nor at the police station at Philippi
    where he lies with a bullet through his brain

    The child is the dark shadow of the soldiers
    on guard with rifles Saracens and batons
    the child is present at all assemblies and law-givings
    the child peers through the windows of houses and into the hearts of mothers
    this child who just wanted to play in the sun at Nyanga is everywhere
    the child grown to a man treks through all Africa

    the child grown into a giant journeys through the whole world
    Without a pass

    Nicholas Ray

    Monday, August 6th, 2012
  • N. Ray

  • Nicholas Ray (August 7, 1911 – June 16, 1979)

    See his filmography form MUBI

    “You like these films, but you can’t imagine how often they represent only fifty percent of what I wanted to do. You have no idea how I had to fight to achieve even that fifty percent.”

    5 Great Films by Nicholas Ray

    But while largely critically ignored and/or underappreciated for much of his career, Ray has always had his champions among cinephiles. As mentioned, the French New Wave adored him during his 1950s heyday (François Truffaut was another major admirer), and subsequent generations have rallied behind him, such as Wenders, Martin Scorsese, Jim Jarmusch, Philip Kaufman (who once tried to mount a biopic of his life), Oren Moverman (who wrote it), Curtis Hanson and many more.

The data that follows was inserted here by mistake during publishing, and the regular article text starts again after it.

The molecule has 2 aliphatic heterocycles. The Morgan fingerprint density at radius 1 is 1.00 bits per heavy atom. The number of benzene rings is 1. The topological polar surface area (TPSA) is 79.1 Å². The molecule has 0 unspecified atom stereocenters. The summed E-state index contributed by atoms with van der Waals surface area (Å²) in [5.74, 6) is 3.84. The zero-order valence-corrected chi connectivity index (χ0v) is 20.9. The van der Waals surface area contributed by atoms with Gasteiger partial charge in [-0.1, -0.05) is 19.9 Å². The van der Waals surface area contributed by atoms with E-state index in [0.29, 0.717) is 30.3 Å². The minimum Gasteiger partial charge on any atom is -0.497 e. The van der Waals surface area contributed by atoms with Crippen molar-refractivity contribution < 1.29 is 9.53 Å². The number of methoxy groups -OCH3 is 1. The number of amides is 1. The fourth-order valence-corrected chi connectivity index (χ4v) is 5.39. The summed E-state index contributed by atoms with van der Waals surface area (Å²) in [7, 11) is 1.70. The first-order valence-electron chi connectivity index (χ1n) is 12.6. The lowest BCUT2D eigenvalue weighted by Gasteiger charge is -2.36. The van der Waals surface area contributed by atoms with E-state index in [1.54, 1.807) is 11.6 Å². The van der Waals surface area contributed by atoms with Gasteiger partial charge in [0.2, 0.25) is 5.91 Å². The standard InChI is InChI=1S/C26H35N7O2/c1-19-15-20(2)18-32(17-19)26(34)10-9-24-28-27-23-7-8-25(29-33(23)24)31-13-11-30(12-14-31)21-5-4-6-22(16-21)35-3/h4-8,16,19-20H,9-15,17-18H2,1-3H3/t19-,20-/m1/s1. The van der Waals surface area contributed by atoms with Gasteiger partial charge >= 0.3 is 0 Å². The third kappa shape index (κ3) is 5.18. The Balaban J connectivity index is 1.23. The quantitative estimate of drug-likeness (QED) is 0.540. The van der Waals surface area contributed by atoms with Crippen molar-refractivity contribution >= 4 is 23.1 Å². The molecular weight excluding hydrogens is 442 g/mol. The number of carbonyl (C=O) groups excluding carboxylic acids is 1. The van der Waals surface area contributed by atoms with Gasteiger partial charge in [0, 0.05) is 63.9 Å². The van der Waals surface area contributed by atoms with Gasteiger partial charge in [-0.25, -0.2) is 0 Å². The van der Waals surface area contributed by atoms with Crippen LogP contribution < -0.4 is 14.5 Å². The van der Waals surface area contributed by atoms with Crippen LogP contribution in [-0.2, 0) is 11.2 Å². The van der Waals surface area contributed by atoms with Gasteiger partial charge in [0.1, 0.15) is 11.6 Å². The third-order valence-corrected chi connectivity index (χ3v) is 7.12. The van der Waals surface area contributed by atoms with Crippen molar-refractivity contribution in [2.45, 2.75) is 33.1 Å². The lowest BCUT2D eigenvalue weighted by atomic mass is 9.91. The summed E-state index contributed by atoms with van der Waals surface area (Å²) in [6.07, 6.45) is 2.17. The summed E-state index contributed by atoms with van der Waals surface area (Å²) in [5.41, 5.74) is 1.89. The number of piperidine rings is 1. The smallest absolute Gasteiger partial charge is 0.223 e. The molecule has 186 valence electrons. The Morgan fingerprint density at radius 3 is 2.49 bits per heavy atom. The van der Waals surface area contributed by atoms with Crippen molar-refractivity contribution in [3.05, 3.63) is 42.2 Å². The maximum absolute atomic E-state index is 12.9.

• On the set of The American Friend
    Dennis Hopper, Wim Wenders, Bruno Ganz, and Nicholas Ray while filming ‘The American Friend,’ 1976 — Caterine Milinaire.

    Lightning Over Water

    The film is a collaboration between Wenders and Ray to document Ray’s last days due to terminal cancer in 1979. The film is partially a homage to Ray who had a strong influence on Wenders’ work, and partially an investigation on life and death. Ray’s influence on Wenders includes Ray’s “love on the run” sub-genre as well as his film noir photography.

    Nicholas Ray appears in a minor role in Wenders’ film The American Friend.

    The film crew is extensively featured onscreen. Jim Jarmusch, Ray’s personal assistant at the time

  • Alain Corneau alaincorneau
    Aug 7 – birthday of Alain Corneau – French filmmaker of Tous Les Matin du Monde

    Robert Hughes R.I.P

    Monday, August 6th, 2012

    The Shock of the New (via Ubu)

    ‘He will be greatly missed’: art critic Robert Hughes dies in New York, aged 74

    Artbeat obit